The environmental group Clean Air Moms Action released a new ad campaign Monday urging voters to fight back against two pending Republican anti-regulation laws.
The ad is being run in five states where Democratic incumbent senators will be up for re-election in highly-anticipated races in 2018. It features car safety advocate Janette Fennell, who shares a personal story of how an automobile regulation could have saved her life if it had been in place when she needed it—the kind of regulation that could be at risk if Congress passes the Regulatory Accountability Act (RAA) and the Regulations from the Executive in Need of Scrutiny (REINS) Act.
Not OK! From car safety to clean air and water, Congress is threatening life-saving standards. Congress must vote NO on RAA & REINS Act. pic.twitter.com/HCEaYyjfkw— CleanAirMoms Action (@MomsAction) August 21, 2017
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The RAA and REINS Act were both passed by the House earlier this year, and the Senate may vote after Congress returns from its August recess.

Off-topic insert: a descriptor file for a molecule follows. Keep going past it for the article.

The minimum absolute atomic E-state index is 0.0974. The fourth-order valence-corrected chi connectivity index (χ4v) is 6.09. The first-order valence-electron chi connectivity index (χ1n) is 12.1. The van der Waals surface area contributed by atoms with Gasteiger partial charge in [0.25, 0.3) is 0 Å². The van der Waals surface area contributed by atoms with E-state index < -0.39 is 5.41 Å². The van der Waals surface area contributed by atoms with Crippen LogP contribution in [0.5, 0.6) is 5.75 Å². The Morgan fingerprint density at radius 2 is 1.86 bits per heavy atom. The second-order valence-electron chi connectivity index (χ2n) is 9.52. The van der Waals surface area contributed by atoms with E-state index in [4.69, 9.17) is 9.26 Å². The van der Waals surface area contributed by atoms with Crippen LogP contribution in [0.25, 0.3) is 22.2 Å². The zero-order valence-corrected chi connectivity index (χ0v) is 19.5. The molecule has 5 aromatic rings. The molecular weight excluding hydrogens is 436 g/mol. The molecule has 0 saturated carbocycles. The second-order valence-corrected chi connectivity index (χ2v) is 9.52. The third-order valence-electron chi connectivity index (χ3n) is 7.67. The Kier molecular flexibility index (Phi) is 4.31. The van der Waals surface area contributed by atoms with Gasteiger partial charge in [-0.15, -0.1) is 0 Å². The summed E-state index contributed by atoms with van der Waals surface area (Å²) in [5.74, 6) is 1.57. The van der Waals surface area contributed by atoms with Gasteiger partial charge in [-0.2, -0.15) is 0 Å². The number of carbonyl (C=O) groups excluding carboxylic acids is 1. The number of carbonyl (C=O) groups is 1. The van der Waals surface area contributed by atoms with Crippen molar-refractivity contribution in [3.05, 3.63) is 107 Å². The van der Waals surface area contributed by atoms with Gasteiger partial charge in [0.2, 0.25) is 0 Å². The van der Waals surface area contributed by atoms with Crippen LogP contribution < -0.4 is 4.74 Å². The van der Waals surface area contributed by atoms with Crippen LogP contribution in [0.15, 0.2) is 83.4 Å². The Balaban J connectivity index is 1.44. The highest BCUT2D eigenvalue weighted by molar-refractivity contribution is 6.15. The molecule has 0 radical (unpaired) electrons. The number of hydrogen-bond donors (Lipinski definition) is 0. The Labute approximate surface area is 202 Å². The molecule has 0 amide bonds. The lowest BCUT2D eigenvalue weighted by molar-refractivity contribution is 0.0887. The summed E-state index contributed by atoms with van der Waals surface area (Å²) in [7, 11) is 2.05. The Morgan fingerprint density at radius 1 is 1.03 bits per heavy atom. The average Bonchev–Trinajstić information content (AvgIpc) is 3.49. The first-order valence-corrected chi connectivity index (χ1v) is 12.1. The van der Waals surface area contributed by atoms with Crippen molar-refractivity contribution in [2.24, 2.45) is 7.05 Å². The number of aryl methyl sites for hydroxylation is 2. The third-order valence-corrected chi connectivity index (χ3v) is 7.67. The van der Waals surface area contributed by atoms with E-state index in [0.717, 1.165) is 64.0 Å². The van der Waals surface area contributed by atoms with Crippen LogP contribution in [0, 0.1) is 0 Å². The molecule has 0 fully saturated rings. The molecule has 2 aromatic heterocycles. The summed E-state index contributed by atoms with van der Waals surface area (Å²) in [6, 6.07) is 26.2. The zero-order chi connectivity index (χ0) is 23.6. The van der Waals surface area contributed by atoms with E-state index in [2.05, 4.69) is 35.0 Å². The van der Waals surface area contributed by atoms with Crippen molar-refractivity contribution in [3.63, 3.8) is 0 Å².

The RAA would impose strict new rules on federal agencies trying to introduce new regulations aimed at everything from food safety to clean air and water. Agencies would be required to hold "adversarial hearings" as they consider potential regulations, allowing corporations that would be affected to weigh in on the proposed rules, and to impose the cheapest regulations possible for corporations.
The REINS Act would require Congressional approval for any regulation that would cost affected corporations more than $100 million per year.
Both measures were passed under the pretense of protecting corporations from rampant, costly deregulation, but critics including Clean Air Moms Action say it would make it harder for federal agencies to protect Americans. The political organizing group Indivisible calls the RAA "the worst bill you've never heard of" and warns that Republicans have been trying to quietly push the bill through Congress "under the guise of a 'harmless' procedural change."
Of the REINS Act, the Center for American Progress wrote earlier this year that the proposed law "subordinates the agency rulemaking process—which is governed by expertise, transparency, and stakeholder outreach—to the whims of a wildly unpopular Congress and the well-heeled lobbyists roaming its halls."